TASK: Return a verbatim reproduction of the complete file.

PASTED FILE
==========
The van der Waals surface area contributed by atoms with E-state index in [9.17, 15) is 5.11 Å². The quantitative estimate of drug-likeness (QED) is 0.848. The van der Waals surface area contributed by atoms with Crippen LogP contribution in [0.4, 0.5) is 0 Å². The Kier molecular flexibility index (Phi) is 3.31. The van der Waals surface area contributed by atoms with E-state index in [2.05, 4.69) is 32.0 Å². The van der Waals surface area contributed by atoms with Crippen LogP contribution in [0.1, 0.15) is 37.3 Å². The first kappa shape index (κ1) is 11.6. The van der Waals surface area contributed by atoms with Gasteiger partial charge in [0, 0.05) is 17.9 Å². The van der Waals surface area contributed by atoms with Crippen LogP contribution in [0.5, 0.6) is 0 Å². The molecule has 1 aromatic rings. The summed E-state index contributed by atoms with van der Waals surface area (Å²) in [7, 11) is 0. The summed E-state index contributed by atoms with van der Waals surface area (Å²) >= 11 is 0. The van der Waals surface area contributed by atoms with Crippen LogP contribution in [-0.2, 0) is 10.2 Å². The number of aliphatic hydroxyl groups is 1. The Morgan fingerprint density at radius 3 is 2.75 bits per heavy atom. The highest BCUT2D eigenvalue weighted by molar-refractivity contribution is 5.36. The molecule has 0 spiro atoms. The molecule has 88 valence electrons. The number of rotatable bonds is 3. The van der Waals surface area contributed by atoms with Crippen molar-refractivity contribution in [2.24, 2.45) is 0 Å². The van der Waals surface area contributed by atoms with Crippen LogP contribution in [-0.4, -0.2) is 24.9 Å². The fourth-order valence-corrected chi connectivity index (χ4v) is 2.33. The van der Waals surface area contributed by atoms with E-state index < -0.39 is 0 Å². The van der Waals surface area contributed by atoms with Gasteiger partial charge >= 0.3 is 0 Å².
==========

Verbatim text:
The van der Waals surface area contributed by atoms with E-state index in [9.17, 15) is 5.11 Å². The quantitative estimate of drug-likeness (QED) is 0.848. The van der Waals surface area contributed by atoms with Crippen LogP contribution in [0.4, 0.5) is 0 Å². The Kier molecular flexibility index (Phi) is 3.31. The van der Waals surface area contributed by atoms with E-state index in [2.05, 4.69) is 32.0 Å². The van der Waals surface area contributed by atoms with Crippen LogP contribution in [0.1, 0.15) is 37.3 Å². The first kappa shape index (κ1) is 11.6. The van der Waals surface area contributed by atoms with Gasteiger partial charge in [0, 0.05) is 17.9 Å². The van der Waals surface area contributed by atoms with Crippen LogP contribution in [0.5, 0.6) is 0 Å². The molecule has 1 aromatic rings. The summed E-state index contributed by atoms with van der Waals surface area (Å²) in [7, 11) is 0. The summed E-state index contributed by atoms with van der Waals surface area (Å²) >= 11 is 0. The van der Waals surface area contributed by atoms with Crippen LogP contribution in [-0.2, 0) is 10.2 Å². The number of aliphatic hydroxyl groups is 1. The Morgan fingerprint density at radius 3 is 2.75 bits per heavy atom. The highest BCUT2D eigenvalue weighted by molar-refractivity contribution is 5.36. The molecule has 0 spiro atoms. The molecule has 88 valence electrons. The number of rotatable bonds is 3. The van der Waals surface area contributed by atoms with Crippen molar-refractivity contribution in [2.24, 2.45) is 0 Å². The van der Waals surface area contributed by atoms with Crippen LogP contribution in [-0.4, -0.2) is 24.9 Å². The fourth-order valence-corrected chi connectivity index (χ4v) is 2.33. The van der Waals surface area contributed by atoms with E-state index < -0.39 is 0 Å². The van der Waals surface area contributed by atoms with Gasteiger partial charge >= 0.3 is 0 Å².